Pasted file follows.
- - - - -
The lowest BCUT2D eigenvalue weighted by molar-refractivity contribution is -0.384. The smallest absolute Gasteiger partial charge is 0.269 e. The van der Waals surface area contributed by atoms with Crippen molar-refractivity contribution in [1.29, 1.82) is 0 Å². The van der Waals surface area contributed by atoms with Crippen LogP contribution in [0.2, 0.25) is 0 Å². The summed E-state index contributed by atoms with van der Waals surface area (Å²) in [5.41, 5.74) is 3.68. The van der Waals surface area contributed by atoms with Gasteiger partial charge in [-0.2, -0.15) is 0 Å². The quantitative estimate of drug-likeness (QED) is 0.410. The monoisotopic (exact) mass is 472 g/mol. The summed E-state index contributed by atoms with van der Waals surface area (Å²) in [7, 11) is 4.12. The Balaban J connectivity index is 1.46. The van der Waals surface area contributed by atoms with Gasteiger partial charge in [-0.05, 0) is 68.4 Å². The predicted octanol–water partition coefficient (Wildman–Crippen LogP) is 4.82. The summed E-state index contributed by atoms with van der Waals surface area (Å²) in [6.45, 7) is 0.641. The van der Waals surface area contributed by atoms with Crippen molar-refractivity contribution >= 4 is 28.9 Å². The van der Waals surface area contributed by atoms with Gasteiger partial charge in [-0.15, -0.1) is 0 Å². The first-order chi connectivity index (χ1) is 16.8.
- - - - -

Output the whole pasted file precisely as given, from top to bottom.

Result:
The lowest BCUT2D eigenvalue weighted by molar-refractivity contribution is -0.384. The smallest absolute Gasteiger partial charge is 0.269 e. The van der Waals surface area contributed by atoms with Crippen molar-refractivity contribution in [1.29, 1.82) is 0 Å². The van der Waals surface area contributed by atoms with Crippen LogP contribution in [0.2, 0.25) is 0 Å². The summed E-state index contributed by atoms with van der Waals surface area (Å²) in [5.41, 5.74) is 3.68. The van der Waals surface area contributed by atoms with Gasteiger partial charge in [-0.2, -0.15) is 0 Å². The quantitative estimate of drug-likeness (QED) is 0.410. The monoisotopic (exact) mass is 472 g/mol. The summed E-state index contributed by atoms with van der Waals surface area (Å²) in [7, 11) is 4.12. The Balaban J connectivity index is 1.46. The van der Waals surface area contributed by atoms with Gasteiger partial charge in [-0.05, 0) is 68.4 Å². The predicted octanol–water partition coefficient (Wildman–Crippen LogP) is 4.82. The summed E-state index contributed by atoms with van der Waals surface area (Å²) in [6.45, 7) is 0.641. The van der Waals surface area contributed by atoms with Crippen molar-refractivity contribution >= 4 is 28.9 Å². The van der Waals surface area contributed by atoms with Gasteiger partial charge in [-0.15, -0.1) is 0 Å². The first-order chi connectivity index (χ1) is 16.8.